• Hi Christopher,
      If your local rehab places aren’t helpful – and they would definitely be the best thing for your junco – then I would keep him in a bird cage with a water dish and a seed mix (one of those wild bird mixes for birdfeeders). Give him a chance to recover; he may have injuries you can’t see. (One possibility is that one of his air sacs was punctured, which would take a while to heal.) In a decent-sized cage with a perch or two, he’ll be able to hop around until he can fly again. Keep him in a quiet part of the house – one where you can close a door to keep the cat out – near a window if possible, with a normal daily light-dark cycle. Don’t keep him in a dark box all the time, that sounds like no fun for him!
      I hope he gets better! Let me know how it goes. Thanks for taking care of him!

  3. Being of a scientific mind, you might not go in for this goofy award system, but I listed your site in my blog post today for the Beautiful Blogger award. Your blog is awesome and I’m so glad that I found it and would like others to see it, too. Thanks!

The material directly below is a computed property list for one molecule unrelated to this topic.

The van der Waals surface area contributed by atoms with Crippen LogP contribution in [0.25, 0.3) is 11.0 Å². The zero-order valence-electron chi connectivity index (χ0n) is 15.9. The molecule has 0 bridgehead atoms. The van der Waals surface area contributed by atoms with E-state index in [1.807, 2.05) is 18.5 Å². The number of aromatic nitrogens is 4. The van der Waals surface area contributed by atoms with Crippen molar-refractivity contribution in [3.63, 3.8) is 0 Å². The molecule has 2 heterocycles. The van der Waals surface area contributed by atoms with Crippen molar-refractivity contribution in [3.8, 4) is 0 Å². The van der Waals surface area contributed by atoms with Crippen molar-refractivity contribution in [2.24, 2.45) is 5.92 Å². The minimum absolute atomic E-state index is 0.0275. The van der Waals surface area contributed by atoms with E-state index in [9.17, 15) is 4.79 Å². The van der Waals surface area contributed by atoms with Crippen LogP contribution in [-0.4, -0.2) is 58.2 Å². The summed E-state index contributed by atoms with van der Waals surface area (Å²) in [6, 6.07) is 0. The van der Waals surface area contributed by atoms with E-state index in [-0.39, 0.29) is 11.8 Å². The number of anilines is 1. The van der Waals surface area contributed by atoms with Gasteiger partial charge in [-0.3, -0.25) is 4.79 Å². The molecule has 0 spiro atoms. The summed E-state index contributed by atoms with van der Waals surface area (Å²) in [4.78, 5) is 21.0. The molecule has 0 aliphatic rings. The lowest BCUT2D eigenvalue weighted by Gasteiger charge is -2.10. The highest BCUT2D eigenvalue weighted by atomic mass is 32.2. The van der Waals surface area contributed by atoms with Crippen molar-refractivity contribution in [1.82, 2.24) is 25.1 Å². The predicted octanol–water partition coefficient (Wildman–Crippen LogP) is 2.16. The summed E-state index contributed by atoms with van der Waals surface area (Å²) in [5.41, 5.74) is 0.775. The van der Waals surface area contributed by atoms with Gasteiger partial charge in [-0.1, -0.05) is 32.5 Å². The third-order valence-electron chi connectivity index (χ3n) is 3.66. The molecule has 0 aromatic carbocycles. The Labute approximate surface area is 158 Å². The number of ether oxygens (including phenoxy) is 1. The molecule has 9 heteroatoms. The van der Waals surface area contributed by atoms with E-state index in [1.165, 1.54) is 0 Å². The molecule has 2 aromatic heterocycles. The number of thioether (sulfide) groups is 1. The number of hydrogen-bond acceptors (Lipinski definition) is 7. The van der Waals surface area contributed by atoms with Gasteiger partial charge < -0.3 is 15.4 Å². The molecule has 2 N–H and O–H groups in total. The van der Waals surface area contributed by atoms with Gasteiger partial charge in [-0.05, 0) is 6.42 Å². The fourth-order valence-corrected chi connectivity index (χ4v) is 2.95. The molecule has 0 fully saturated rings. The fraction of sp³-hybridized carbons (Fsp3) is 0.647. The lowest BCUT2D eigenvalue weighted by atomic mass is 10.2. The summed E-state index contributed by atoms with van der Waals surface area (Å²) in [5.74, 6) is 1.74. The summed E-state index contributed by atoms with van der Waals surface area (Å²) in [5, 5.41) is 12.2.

4. Hi, how can i contact you, i need to communicate with you about something urgent that is happening here in iran’s wild life. You would be amazed!

  5. my name is Justin and I have a question regarding city sparrows.

    I noticed that during and after a windy rain storm, a lot of young sparrows are blown onto the ground and unable to fly temporarily due to wetness, sometimes they are really young and cannot fly period.

    do you think it is a good idea to pick up and relocate the above mentioned sparrows to a big park where it seems friendlier with trees.
    these sparrows that I’m talking about are located in heavily cemented areas with a lot of cars and buildings.

  6. Hi Katie,
    “My” baby juncos are about two weeks old with real feathers, I think, and still in their nest. They are fledgling. I came across your blog because I am researching about how to increase their chance of survival when they just leave the nest. I am afraid they might be attacked by squirrels or jays around here.